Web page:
The forgotten station

Redfern station is the state’s 6th busiest, so how did it become so neglected?

An artist’s impression of a future Redfern station. Image: NSW Government / RedWatch. An artist’s impression of a future Redfern station. Image: NSW Government / RedWatch.

In 2004, the state government revealed plans for a $34.5 million redevelopment of Redfern Station. A year later the plans were put on hold — it turned out the money had never been budgeted. In 2017, after many more promises and proposals, the station remains untouched.

Redfern station’s oft promised redevelopment is emblematic of Sydney’s public transport planning. Promises are made without secured funding, and multimillion dollar studies are undertaken and never acted on. What results is a long neglected station with poor disability access that is struggling to cope with growing patronage. Redfern Station was  Sydney’s first City’s rail terminus (connected to a long gone tram network) before Central was built in the early twentieth century. As a result of this historical  legacy, all but one of Sydney’s main train lines run through the station, and consequently it  is the sixth busiest in the Sydney Trains network. Due to growth of USyd and the nearby area, its usage has nearly doubled during the last decade, from 16,000 passengers a day in 2005 to 30,000 in 2016.

Given the need for station improvements, local community groups including RedWatch have been running campaigns for years to spur the government into action. Lift Redfern, an amalgamation of community groups, has circulated a petition with over 11,500 signatures calling for improved disability access at the station. Despite being one of the busiest stations in the network, only two of the twelve platforms have lifts. As Lift Redfern has publicised, “Redfern/Waterloo is home to one of the highest populations of social housing communities many of whom are elderly and frail”. Under federal law Redfern Station should be totally compliant with disability standards by 2022, but the state government has not made plans to achieve this goal publicly available.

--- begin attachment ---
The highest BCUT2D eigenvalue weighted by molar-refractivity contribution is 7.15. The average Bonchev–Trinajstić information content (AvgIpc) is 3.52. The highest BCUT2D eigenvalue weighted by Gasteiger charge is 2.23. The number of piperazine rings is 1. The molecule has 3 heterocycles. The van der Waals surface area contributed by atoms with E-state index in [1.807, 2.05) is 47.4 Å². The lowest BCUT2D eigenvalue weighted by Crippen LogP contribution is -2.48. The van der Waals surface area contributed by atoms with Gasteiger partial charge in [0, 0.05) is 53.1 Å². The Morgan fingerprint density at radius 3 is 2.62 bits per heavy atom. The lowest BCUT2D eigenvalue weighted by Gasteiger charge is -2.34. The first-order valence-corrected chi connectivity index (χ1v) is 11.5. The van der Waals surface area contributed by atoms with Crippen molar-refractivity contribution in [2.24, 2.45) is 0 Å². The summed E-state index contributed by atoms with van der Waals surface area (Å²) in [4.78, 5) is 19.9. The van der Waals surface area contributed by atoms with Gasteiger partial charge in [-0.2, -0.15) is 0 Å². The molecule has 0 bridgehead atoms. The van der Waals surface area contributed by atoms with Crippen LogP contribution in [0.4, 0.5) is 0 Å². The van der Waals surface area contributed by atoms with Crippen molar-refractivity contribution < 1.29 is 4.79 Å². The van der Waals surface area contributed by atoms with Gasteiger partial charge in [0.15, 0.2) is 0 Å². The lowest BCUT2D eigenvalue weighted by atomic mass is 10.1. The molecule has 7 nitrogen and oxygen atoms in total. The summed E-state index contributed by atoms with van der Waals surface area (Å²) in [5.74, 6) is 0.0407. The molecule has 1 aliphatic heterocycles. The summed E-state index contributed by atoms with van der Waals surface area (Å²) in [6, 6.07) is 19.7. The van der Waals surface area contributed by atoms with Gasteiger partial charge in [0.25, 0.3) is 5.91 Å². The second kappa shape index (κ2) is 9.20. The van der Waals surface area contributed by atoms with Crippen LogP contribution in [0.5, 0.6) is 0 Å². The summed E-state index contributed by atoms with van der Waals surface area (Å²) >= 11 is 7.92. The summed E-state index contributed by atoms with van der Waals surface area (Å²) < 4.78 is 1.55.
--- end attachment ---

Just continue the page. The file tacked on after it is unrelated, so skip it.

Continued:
40 per cent of USyd students use the station to commute to campus, and the University expects the student population to increase by 26,000 to 75,000 in the next two decades. Director of campus infrastructure services Greg Robinson has labeled Redfern Station “inadequate” while lobbying the state government unsuccessfully for light rail and metro, according to the Sydney Morning Herald. In 2015 the University lost out to Waterloo for a new metro station as part of the second harbour crossing, and the proposed West Metro is unlikely to go anywhere near the University. Three years prior, in 2012 UNSW prevailed over USyd for a light rail link. More recently, the state government has canceled light rail planning for Parramatta Road (and given Labor’s lack of  support) it is unlikely to happen anytime soon. Given the absence of planned alternative transport options for the University, Redfern Station looks set  to become increasingly important.